Unconstrained Synthetic Aperture Sonar (U-SAS)

The project “Unconstrained Synthetic Aperture Sonar (U-SAS)” (in German: Nebenbedingungsfreies Synthetisches Apertur Sonar) is founded by the Deutsche Forschungsgemeinschaft (DFG).


Sonar is an essential sensor for underwater applications as it provides data under bad or even no visibility conditions and over longer distances. But its spatial resolution depends on a combination of transducers to (roughly) approximate a sampling beam via interference. A larger number of transducers placed on a larger area accordingly provide a higher resolution. But the number of transducers in a sonar sensor is limited by many factors like sensor size, power consumption and costs. A popular approach is hence the use of a synthetic aperture, i.e., the sonar with is positioned at different places to generate a virtual sensor with more virtual transducers.

The state of the art for this synthetic aperture sonar (SAS) is strongly coupled to constraints on the way it can be used. For example, the k poses often have to be equidistantly placed on a virtual line perpendicular to the sensor. This is motivated by the intention to ease the signal processing as well as by practical aspects: a vehicle, e.g., a surface vessel or an Autonomous Underwater Vehicle (AUV), with a sonar facing down to the sea-floor is only required to use its navigation sensors to travel with constant speed on a straight line. But it also significantly limits the scope of the vehicle’s mission.

The foundations for an unconstrained SAS are investigated in this project, i.e., a SAS that a) can be computed on arbitrary trajectories b) without the requirement of navigation sensor data (GPS, INS, etc.). The core idea is that a registration of the raw scans provides sufficiently precise location estimates to compute a higher-resolution spatial reconstruction of the scene. With respect to a) contributions to the formulation and solution to the unconstrained SAS problem are derived. These are also of interest to related areas, e.g., the use of radar on mobile systems like robots or automobiles, remote sensing with radar, or medical imaging. With respect to b) methods for robust 2.5D and 3D registration are investigated, especially spectral methods, which are very well suited for raw data that is strongly affected by noise. This also allows a synthetic scan formation that resides one level below state-of-the-art mapping with sonar and one level above the signal processing level of conventional SAS.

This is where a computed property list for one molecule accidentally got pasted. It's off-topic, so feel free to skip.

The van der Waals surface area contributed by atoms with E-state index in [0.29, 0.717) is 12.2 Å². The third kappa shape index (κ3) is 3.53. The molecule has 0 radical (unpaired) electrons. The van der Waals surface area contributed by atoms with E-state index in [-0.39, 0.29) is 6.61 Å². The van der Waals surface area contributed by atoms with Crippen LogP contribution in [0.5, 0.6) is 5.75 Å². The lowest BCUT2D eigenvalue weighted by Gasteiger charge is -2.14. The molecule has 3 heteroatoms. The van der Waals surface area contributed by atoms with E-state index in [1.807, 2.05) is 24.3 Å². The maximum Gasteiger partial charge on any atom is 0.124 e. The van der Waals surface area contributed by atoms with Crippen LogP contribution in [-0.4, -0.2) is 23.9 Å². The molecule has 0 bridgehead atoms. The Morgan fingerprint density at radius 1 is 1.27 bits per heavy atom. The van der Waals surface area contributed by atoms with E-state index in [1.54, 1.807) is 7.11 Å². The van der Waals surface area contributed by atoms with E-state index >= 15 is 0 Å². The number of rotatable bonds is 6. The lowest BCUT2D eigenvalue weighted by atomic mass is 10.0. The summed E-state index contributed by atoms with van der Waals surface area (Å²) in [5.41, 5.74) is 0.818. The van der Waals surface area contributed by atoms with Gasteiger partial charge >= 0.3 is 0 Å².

The following project-related publications have already appeared; several more are under review and in preparation – so, please occasionally re-visit this web-page for updates:

  • Heiko Bülow and Andreas Birk. Synthetic Aperture Sonar (SAS) without Navigation: Scan Registration as Basis for Near Field Synthetic Imaging in 2D. Sensors, 20(16), 4440, 2020, doi:10.3390/s20164440 [Open Access]
  • Andreas Birk. Seeing through the forest and the trees with drones: Signal-processing of thermal images that are autonomously collected by a drone detects people in densely occluded forests. Science Robotics, 6(55), 2021, https://robotics.sciencemag.org/content/6/55/eabj3947
  • Heiko Bülow and Andreas Birk. Registration of Magnetic Resonance Tomography (MRT) Data with a Low Frequency Adaption of Fourier-Mellin-SOFT (LF-FMS). Sensors, 21(8), 2581, 2021, doi:10.3390/s21082581 [Open Access]
  • Andreas Birk, Frederike Buda, Tim Hansen. Underwater Exploration with Sonar of the Flooded Basement of a WW-II Submarine Bunker in the Context of Digitization of Cultural Heritage. IEEE OCEANS, Limerick, 2023
  • Tim Hansen and Andreas Birk. Using Registration with Fourier-SOFT in 2D (FS2D) for Robust Scan Matching of Sonar Range Data. International Conference on Robotics and Automation (ICRA), London, UK, IEEE Press, 2023, doi: 10.1109/ICRA48891.2023.10160519
  • T. Hansen and A. Birk, Synthetic Scan Formation for Underwater Mapping with Low-Cost Mechanical Scanning Sonars (MSS), IEEE Access, 2023, doi:10.1109/ACCESS.2023.3312186 [Open Access]

Data & Code

Data and code from this project is openly released. We are among others currently moving our Git-repositories due to the name change of our institution – so, please occasionally re-visit this web-page for updates on this part, too.